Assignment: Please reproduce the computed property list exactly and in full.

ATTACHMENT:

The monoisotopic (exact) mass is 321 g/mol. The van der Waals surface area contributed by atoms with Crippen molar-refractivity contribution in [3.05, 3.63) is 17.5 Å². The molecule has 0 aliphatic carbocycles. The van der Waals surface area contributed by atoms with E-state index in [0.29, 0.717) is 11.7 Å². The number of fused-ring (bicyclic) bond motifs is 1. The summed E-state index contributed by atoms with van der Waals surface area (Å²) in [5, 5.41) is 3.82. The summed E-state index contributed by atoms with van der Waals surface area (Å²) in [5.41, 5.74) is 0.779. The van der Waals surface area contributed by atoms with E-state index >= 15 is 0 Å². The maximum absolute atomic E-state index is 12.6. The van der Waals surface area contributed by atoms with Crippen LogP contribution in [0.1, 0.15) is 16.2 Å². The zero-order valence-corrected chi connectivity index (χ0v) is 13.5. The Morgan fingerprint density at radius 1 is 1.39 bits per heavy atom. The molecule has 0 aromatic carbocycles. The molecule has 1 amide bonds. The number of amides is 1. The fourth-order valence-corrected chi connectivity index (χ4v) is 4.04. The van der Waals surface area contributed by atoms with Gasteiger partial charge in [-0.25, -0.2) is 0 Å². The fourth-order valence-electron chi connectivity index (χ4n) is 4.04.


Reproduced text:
The monoisotopic (exact) mass is 321 g/mol. The van der Waals surface area contributed by atoms with Crippen molar-refractivity contribution in [3.05, 3.63) is 17.5 Å². The molecule has 0 aliphatic carbocycles. The van der Waals surface area contributed by atoms with E-state index in [0.29, 0.717) is 11.7 Å². The number of fused-ring (bicyclic) bond motifs is 1. The summed E-state index contributed by atoms with van der Waals surface area (Å²) in [5, 5.41) is 3.82. The summed E-state index contributed by atoms with van der Waals surface area (Å²) in [5.41, 5.74) is 0.779. The van der Waals surface area contributed by atoms with E-state index >= 15 is 0 Å². The maximum absolute atomic E-state index is 12.6. The van der Waals surface area contributed by atoms with Crippen LogP contribution in [0.1, 0.15) is 16.2 Å². The zero-order valence-corrected chi connectivity index (χ0v) is 13.5. The Morgan fingerprint density at radius 1 is 1.39 bits per heavy atom. The molecule has 0 aromatic carbocycles. The molecule has 1 amide bonds. The number of amides is 1. The fourth-order valence-corrected chi connectivity index (χ4v) is 4.04. The van der Waals surface area contributed by atoms with Gasteiger partial charge in [-0.25, -0.2) is 0 Å². The fourth-order valence-electron chi connectivity index (χ4n) is 4.04.